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Outboard Motors & Accessories

Outboard Motors & Accessories

Outboard motors are ideal for dinghies, rigid inflatable boats, and yacht tenders. With outboard motors, all of the components (engine, transmission, gearbox, propeller) function in one single constructed unit. Therefore, an outboard motor has the advantage over an inboard motor, because t it can be removed from the boat with little effort.
Outboard motors can also be used as auxiliary drives for sailboats or yachts. Most of the engines are internal combustion engines, but some water sports areas require the use of outboards with electric motors for environmental reasons.

 
Smaller boats have only one outboarder. When using two outboarders, a motor is often associated with a left and a right-hand rotation propeller. By using the opposite direction of rotation, the boat has a neutralized screw effect and improved directional stability.


Outboarders are primarily mounted on the stern of the boat, or in an engine bay close to the stern. The engine can often be pulled or tilted at an angle, so that the underwater part is not damaged during transport or landing. If outboard motors are mounted to swivel to the side, the boat can be controlled by the pivoting effect, rather than by a rudder. Therefore, most boats, which have an outboarder, don't have separate rudders.


Outboarders are manufactured for attachment to different boats with different lengths of shafts. The length of these units ranges between normal or short shaft (15") and long shaft (20").The required shaft length is entirely dependent on the height of the stern. When attaching an outboard motor to a boat without a matching stern length, handling of the boat worsens.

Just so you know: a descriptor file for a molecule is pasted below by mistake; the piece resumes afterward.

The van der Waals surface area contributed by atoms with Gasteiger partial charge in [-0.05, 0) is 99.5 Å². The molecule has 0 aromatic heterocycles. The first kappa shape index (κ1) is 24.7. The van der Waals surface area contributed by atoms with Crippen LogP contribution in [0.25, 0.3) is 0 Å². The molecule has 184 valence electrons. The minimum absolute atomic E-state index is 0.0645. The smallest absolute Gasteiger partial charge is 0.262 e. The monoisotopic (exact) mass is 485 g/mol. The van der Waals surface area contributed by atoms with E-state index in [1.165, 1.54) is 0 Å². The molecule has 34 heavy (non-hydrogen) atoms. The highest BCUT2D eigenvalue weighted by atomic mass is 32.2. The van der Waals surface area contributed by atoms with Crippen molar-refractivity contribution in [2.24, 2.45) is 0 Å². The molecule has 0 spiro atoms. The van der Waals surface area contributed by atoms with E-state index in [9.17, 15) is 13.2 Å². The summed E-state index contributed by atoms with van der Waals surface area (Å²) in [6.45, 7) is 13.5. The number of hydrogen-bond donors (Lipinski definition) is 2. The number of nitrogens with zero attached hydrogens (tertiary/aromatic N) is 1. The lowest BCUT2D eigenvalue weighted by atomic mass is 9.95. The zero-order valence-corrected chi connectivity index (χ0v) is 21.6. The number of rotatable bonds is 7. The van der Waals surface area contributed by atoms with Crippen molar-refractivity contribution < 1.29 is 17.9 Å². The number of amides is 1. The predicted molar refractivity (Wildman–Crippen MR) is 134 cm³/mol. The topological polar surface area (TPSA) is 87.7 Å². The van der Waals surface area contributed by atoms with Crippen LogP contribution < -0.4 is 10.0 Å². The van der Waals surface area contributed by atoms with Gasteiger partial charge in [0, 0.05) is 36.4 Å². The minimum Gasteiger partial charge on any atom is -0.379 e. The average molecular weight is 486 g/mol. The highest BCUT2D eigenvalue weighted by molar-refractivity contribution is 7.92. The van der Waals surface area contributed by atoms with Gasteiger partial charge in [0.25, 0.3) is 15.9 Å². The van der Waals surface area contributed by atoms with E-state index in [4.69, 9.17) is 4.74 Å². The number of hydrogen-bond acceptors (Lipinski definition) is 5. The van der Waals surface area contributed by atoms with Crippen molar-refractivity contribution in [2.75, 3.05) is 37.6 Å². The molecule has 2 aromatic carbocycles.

Smaller outboarders are often equipped with a recoil starter and steering tiller, with which the motor is rotated in its bracket, around its vertical axis according to either port or starboard. A small integrated tank is usually located in the motor housing, it can also be connected to separate outboard tanks, which are often equipped with a level indicator and a reserve fuel chamber.
Stronger outboarders feature electric starters, most come with loading devices for the starter battery and the supply of electricity being consumed on board.

In inland areas, persons aged 16 and over may drive recreational craft up to a length of 15 metres without a licence, provided that the net power of the engine does not exceed 11.03 kW (15 hp) and that it is not used commercially. The only exception to this regulation is on the Rhine. Due to international regulations, a driving licence is required for a net power of more than 2.68 kW. 
At sea, sport boats up to a maximum net power of 3.68 kilowatts (5 hp) may be operated without a licence, irrespective of age, as long as they are not used commercially. With a net power of 3.69 to 11.03 kW, the skipper must also be at least 16 years old to be able to operate a pleasure boat at sea without a licence for private purposes. There is no length limit here for recreational craft.
Of course, this regulation not only applies to smaller boats with outboard engines, but also to motorboats or sailboats with inboard diesel engines. In the run-up to and after the introduction of regulatory amendments to rules regarding recreational craft in October 2012, some massive objections and safety concerns were expressed. Here, we can only ask that hobby skippers act responsibly to "sensibly" handle stronger powered engines. In some situations, the new regulation can even improve safety, as: "Many boats were dangerously underpowered in crisis situations with a 5 hp motor".

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